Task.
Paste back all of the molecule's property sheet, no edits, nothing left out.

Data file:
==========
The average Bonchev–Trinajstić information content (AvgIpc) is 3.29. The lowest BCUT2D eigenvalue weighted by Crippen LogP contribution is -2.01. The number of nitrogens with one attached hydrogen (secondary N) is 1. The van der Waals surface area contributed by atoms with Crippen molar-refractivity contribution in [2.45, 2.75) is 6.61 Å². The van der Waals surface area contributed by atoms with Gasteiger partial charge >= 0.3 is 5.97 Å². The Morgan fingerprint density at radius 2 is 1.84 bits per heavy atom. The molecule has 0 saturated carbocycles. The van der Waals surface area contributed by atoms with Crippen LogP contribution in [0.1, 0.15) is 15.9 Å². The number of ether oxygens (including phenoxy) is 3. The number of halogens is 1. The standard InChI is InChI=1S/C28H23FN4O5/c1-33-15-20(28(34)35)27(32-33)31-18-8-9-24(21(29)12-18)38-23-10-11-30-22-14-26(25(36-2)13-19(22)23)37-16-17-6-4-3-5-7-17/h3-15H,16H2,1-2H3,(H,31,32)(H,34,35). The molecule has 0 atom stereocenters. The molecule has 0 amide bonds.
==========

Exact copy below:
The average Bonchev–Trinajstić information content (AvgIpc) is 3.29. The lowest BCUT2D eigenvalue weighted by Crippen LogP contribution is -2.01. The number of nitrogens with one attached hydrogen (secondary N) is 1. The van der Waals surface area contributed by atoms with Crippen molar-refractivity contribution in [2.45, 2.75) is 6.61 Å². The van der Waals surface area contributed by atoms with Gasteiger partial charge >= 0.3 is 5.97 Å². The Morgan fingerprint density at radius 2 is 1.84 bits per heavy atom. The molecule has 0 saturated carbocycles. The van der Waals surface area contributed by atoms with Crippen LogP contribution in [0.1, 0.15) is 15.9 Å². The number of ether oxygens (including phenoxy) is 3. The number of halogens is 1. The standard InChI is InChI=1S/C28H23FN4O5/c1-33-15-20(28(34)35)27(32-33)31-18-8-9-24(21(29)12-18)38-23-10-11-30-22-14-26(25(36-2)13-19(22)23)37-16-17-6-4-3-5-7-17/h3-15H,16H2,1-2H3,(H,31,32)(H,34,35). The molecule has 0 atom stereocenters. The molecule has 0 amide bonds.